Women Protest In Underwear for Slut Walk March in Jerusalem

The march is known for its topless protests and has taken place in a number of cities around the world. In Jerusalem, many women stripped down to their underwear and wrote slogans on their bodies calling for an end to the rape culture.

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Slut Walk

Hundreds of activists took to the streets of Jerusalem yesterday to march for women’s rights and to protest against sexual harassment in the ‘Slut Walk’. The scene was made up of women shedding their clothes and holding placards saying “No means no,” “Don’t tell us how to dress, tell men not to rape,” and “My body is solely mine,” which were written in both English and Hebrew.

The annual march, which has proved controversial in the past, was held with a police escort and passed off without incident. The Slut Walk is an international movement that was sparked in 2011 when a police officer stated that “women should avoid dressing like sluts in order not to be victimised” during a speech to university students.

Today, the march is known for its topless protests and has taken place in a number of cities around the world. In Jerusalem, many women stripped down to their underwear and wrote slogans on their bodies calling for an end to the rape culture.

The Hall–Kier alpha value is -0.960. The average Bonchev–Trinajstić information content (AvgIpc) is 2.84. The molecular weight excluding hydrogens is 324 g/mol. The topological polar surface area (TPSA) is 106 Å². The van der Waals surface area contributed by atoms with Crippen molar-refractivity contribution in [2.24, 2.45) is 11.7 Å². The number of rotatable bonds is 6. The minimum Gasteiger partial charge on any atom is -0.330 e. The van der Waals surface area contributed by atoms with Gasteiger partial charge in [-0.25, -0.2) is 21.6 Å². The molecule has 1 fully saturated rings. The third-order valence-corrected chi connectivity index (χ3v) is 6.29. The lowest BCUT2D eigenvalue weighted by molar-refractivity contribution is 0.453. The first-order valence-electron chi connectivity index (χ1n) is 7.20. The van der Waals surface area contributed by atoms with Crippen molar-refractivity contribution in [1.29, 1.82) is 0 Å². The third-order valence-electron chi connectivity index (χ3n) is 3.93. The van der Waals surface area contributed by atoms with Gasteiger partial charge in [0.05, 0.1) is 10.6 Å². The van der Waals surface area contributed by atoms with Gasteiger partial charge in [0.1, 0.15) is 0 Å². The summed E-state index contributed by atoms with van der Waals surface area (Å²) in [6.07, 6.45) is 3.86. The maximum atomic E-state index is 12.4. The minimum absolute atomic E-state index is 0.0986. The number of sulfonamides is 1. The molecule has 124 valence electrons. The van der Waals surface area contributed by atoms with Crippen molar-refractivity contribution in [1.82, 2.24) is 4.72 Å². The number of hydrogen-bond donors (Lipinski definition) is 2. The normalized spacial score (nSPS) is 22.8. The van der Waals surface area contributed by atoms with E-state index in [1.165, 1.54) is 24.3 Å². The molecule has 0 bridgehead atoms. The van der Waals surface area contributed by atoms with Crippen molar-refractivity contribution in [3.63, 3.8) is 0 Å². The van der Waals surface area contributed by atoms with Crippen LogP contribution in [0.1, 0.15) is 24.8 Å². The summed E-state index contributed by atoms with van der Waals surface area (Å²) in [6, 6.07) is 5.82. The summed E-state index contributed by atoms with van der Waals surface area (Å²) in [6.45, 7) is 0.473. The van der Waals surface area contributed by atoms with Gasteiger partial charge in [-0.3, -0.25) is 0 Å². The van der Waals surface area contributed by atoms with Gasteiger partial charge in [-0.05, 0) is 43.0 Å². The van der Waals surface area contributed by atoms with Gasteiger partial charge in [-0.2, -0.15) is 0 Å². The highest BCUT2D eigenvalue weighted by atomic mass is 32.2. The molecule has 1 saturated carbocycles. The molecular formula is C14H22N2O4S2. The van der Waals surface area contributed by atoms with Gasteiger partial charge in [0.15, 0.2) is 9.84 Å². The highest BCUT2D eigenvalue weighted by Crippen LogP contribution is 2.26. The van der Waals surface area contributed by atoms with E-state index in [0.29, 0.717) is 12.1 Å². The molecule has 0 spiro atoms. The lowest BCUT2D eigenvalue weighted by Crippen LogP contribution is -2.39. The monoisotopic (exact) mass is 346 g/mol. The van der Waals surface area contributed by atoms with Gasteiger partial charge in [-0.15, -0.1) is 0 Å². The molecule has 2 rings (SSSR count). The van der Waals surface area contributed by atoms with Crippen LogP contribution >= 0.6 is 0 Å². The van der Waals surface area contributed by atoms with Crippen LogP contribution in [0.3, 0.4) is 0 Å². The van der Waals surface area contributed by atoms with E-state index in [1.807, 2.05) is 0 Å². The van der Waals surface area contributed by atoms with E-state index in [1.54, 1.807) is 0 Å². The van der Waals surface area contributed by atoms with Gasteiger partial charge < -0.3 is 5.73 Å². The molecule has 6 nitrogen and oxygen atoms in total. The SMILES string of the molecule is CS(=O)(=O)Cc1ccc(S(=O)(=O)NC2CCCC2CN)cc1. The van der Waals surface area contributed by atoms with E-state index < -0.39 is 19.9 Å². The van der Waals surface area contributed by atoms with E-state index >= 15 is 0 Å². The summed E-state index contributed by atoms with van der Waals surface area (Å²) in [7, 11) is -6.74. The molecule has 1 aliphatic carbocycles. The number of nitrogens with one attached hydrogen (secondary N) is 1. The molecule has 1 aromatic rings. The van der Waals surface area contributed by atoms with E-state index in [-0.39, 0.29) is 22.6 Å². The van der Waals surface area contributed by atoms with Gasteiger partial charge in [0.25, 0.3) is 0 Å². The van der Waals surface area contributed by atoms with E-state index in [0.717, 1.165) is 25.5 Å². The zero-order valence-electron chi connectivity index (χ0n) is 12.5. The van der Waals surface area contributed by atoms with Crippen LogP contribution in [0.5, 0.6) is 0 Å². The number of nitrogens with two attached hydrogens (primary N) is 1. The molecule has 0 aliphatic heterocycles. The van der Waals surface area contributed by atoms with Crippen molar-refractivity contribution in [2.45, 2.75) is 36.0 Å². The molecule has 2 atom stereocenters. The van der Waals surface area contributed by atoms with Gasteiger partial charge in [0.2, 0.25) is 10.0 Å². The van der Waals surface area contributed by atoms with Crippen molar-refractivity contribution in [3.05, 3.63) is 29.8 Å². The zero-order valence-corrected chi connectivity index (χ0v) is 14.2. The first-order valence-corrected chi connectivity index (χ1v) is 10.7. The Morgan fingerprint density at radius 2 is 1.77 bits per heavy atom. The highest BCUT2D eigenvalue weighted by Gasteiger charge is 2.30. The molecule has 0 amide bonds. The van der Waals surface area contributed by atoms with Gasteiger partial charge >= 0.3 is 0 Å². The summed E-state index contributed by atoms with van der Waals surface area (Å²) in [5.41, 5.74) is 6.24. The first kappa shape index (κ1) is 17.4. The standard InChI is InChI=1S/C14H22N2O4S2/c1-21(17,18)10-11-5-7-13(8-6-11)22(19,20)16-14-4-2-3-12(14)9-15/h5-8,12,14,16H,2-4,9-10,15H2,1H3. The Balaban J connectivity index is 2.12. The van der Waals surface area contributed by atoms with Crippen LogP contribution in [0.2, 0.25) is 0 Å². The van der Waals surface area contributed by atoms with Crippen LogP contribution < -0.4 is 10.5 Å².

When women went topless in the march last year, police tried to force them to cover up. Jerusalem is a conservative city that is home to religiously observant Jews, Muslims and Christians.

“The word slut is a violent social tool designed to embarrass women and cultivate violence against women,” local media reported organisers as saying. “So we’ve claimed this word and taken away society’s ability to use it against us.”

Meanwhile, many other women wore revealing outfits, challenging the idea that a woman’s choice of clothing makes her a target for potential attackers.

The protesters gathered at Davidka Square, before marching along Jaffa Road and near religiously conservative Ultra-Orthodox Jewish areas such as Mahane Yehuda. In these areas of the city, women cover themselves in long robes.

Margaret, 23, told the AFP she was there to show that “all women and all men have the right to wear what they want… and that nobody has the right to touch or attack them for that.”

The protesters, mostly women but also men, explained that one of the purposes of the march was to call on public organizations and state-run institutions to take responsibility and action against the high assault rates in Israel. They cited that more resources should be allocated to victims of sexual abuse, and increase the punishment of sexual offenders.

The protesters then went on to explain that both the justice system and police take a forgiving stance towards sexual offenders, leaving women in the country unprotected against harassment and abuse, the Jerusalem Post reports.

Image: Wikimedia Commons, Anton Bielousov (CC BY 3.0)


 


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1 COMMENT

  1. So let me get this straight, do not want to be a sexual object, then you dress to become a sexual object. It goes both ways women, men are treated like sex objects when the have a nice body, aka six-pack, and takes his shirt off. The moment that happens, yall loose your shit in wanting to touch him and more. Double fucking standards right here.

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